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41 records – page 2 of 5.

Evaluation of Bending Performance of Nail Laminated and Dowel Laminated Timber

https://research.thinkwood.com/en/permalink/catalogue2309
Year of Publication
2019
Topic
Design and Systems
Mechanical Properties
Material
NLT (Nail-Laminated Timber)
DLT (Dowel Laminated Timber)
Application
Floors
Walls
Roofs
Bridges and Spans
Wood Building Systems
Author
Ogunrinde, Olayemi
Publisher
University of New Brunswick
Year of Publication
2019
Format
Thesis
Material
NLT (Nail-Laminated Timber)
DLT (Dowel Laminated Timber)
Application
Floors
Walls
Roofs
Bridges and Spans
Wood Building Systems
Topic
Design and Systems
Mechanical Properties
Keywords
Fasteners
Fastener Type
Fastening Pattern
Fastening Spacing
Apparent Modulus of Elasticity
Apparent Modulus of Rupture
Withdrawal Capacity
Research Status
Complete
Summary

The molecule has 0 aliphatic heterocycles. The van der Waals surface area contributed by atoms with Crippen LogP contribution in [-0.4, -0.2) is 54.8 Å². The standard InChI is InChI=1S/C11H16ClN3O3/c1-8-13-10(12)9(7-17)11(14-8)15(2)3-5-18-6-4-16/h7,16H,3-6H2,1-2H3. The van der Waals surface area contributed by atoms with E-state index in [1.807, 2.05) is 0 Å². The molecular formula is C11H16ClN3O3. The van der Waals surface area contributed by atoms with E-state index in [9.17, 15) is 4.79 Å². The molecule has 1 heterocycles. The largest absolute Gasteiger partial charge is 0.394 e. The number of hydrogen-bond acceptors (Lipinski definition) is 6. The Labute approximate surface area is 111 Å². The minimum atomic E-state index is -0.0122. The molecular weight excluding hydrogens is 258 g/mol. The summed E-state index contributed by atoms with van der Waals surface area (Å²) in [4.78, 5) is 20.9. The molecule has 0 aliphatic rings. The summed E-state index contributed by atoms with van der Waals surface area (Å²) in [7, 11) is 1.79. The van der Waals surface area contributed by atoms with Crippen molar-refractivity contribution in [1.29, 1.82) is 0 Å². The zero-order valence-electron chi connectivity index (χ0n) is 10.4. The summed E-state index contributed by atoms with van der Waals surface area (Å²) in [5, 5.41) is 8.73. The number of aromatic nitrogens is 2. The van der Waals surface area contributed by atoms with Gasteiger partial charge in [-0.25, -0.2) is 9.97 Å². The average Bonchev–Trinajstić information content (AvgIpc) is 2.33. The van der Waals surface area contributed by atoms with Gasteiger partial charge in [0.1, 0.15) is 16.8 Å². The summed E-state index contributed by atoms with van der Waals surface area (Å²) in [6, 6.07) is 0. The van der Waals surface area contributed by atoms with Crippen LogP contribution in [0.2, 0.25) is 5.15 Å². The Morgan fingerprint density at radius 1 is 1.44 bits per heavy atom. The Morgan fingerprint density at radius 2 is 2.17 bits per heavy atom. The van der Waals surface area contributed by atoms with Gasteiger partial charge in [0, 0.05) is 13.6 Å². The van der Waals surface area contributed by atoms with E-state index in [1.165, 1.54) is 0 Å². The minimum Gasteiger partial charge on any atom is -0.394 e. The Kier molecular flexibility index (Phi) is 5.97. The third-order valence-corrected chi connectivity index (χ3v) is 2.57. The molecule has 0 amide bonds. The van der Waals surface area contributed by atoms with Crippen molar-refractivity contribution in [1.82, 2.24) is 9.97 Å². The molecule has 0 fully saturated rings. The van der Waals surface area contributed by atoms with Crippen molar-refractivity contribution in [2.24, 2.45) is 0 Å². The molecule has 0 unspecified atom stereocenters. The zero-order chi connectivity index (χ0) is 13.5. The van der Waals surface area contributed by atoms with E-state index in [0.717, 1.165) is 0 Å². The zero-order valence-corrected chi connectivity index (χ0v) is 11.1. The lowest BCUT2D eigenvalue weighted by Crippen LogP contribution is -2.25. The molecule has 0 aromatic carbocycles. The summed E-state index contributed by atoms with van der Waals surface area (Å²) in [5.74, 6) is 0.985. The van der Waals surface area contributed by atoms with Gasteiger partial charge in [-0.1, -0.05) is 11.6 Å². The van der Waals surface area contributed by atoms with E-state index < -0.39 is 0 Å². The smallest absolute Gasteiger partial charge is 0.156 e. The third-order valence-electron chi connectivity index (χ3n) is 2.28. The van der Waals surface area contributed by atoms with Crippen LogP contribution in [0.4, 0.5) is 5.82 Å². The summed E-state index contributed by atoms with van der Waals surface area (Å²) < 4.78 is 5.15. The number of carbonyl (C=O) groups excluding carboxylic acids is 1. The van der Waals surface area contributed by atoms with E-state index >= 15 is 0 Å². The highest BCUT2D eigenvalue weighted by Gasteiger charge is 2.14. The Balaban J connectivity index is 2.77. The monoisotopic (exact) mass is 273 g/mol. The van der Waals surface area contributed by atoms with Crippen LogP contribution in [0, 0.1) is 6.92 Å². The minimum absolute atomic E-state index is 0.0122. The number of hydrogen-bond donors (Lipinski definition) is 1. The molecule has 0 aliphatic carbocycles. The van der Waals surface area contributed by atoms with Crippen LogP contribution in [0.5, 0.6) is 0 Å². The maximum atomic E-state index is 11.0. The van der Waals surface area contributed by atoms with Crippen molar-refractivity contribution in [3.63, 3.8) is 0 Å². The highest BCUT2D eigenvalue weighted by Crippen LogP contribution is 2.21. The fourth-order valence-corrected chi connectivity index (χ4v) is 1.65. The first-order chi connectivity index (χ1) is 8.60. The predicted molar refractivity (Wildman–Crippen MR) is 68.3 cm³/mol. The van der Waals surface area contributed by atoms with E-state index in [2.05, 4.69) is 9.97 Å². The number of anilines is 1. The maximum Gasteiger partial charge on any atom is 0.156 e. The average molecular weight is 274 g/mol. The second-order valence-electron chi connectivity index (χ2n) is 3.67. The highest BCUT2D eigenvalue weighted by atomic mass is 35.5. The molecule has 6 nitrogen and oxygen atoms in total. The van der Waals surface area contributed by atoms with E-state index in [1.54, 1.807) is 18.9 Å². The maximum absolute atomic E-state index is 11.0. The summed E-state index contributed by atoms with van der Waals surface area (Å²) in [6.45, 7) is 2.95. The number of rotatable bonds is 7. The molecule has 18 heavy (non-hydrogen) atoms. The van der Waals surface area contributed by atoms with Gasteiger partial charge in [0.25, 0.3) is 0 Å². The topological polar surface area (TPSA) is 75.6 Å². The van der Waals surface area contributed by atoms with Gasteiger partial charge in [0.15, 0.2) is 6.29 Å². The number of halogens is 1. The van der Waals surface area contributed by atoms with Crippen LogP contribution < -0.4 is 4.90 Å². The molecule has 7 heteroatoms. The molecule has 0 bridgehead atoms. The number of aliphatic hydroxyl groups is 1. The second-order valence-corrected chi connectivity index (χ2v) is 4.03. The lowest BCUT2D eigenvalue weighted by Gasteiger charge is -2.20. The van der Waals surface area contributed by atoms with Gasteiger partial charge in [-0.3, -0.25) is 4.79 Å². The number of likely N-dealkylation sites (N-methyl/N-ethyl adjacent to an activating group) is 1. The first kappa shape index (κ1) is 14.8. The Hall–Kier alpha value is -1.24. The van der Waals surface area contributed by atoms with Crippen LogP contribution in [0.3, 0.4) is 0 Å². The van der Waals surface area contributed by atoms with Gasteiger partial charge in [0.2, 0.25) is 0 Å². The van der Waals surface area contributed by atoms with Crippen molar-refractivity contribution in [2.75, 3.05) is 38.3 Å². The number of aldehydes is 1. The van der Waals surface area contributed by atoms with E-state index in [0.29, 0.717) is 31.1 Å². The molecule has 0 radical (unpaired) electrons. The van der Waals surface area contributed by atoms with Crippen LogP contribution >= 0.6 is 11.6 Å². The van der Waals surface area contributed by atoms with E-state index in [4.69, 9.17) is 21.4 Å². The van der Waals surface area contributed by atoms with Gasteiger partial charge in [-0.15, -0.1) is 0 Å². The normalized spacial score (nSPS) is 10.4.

Dowel-type fastener-laminated timber, such as nail laminated timber (NLT) and dowel laminated timber (DLT), is gaining back popularity in timber construction in the world, which can be used for floors, roofs and walls of a building, and bridge decks. One of its advantages over other glue laminated mass timber products, such as glue laminated timber (GLT) and cross laminated timber (CLT), is its environmentally friendly nature. In recent years, proportion of mid-rise structures built with laminated timber products has increased, especially in North America. This research was mainly aimed at examining the effects of fastener types (nail and wooden dowel), fastening patterns (straight and zigzag) and spacing on the mechanical performance of dowel-type fastener-laminated timber. To this end, three phases of research were conducted. The first phase examined the withdrawal capacity (WC) of wooden dowels in DLT in terms of pilot hole diameter and dowel swelling. Spruce-Pine-Fir wood substrate and 6-mm-diameter maple wooden dowels were used. Results showed that the group made of 5-mm pilot holes and 1% moisture content (MC) dowels had the largest WC of 507N, which was 87% higher than that group of 6-mm pilot holes and 15% MC dowels. The second phase studied the flexural properties of downscaled 3-layer laminated wood specimens connected by nails and wooden dowels and bonded by adhesive. The fastening spacing and fastener type were also examined. Results from the third-point bending tests showed that the 60-mm-spacing NLT specimens had an average MOEapp of 10,145 MPa, which was only 2% and 1% higher than 85-mm-spacing ones, and an average MORapp of 75 MPa, which was 9% and 4% higher than 110-mm-spacing ones. While for the fastener type, DLT had an average MOEapp of 10,575 MPa and MORapp of 78 MPa, which were 6% and 4%, respectively, higher than NLT one. As for the DLT, the zigzag pattern performed better than the straight one. Findings also revealed that NLT had a lower MOEapp variability than DLT. The final phase investigated the mechanical performance of full-scale 7-layer NLT, DLT and GLT beam-type specimens based on the findings from the second phase. The influencing factors considered were fastener spacing (250 mm and 450 mm), fastener types (nails and wooden dowels), and fastening pattern (parallel and inclined nailing). Results from the third-point load bending tests showed that group NS2 made with 89-mm-long nails and 250-mm nailing spacing had average MOEapp and MORapp of 11,724 MPa and 34 MPa, which were 4 % and 9 %, respectively, greater than group NM4 made with 102-mm-long nails and 450-mm nailing spacing that are recommended in the Canadian Standard CSA O86. The NLT beams had average MOEapp of 11,534 MPa and MORapp of 32 MPa that were 2 % and 16 % higher than DLT ones, respectively. No significant difference existed between parallel and inclined nailing patterns. This work made some contributions to understanding of the structural performance of dowel-type fastener-laminated timber products for the structural applications. Keywords: Nail laminated timber, dowel laminated timber, fastener type, fastening pattern, fastening spacing, apparent modulus of elasticity, apparent modulus of rupture, withdrawal capacity.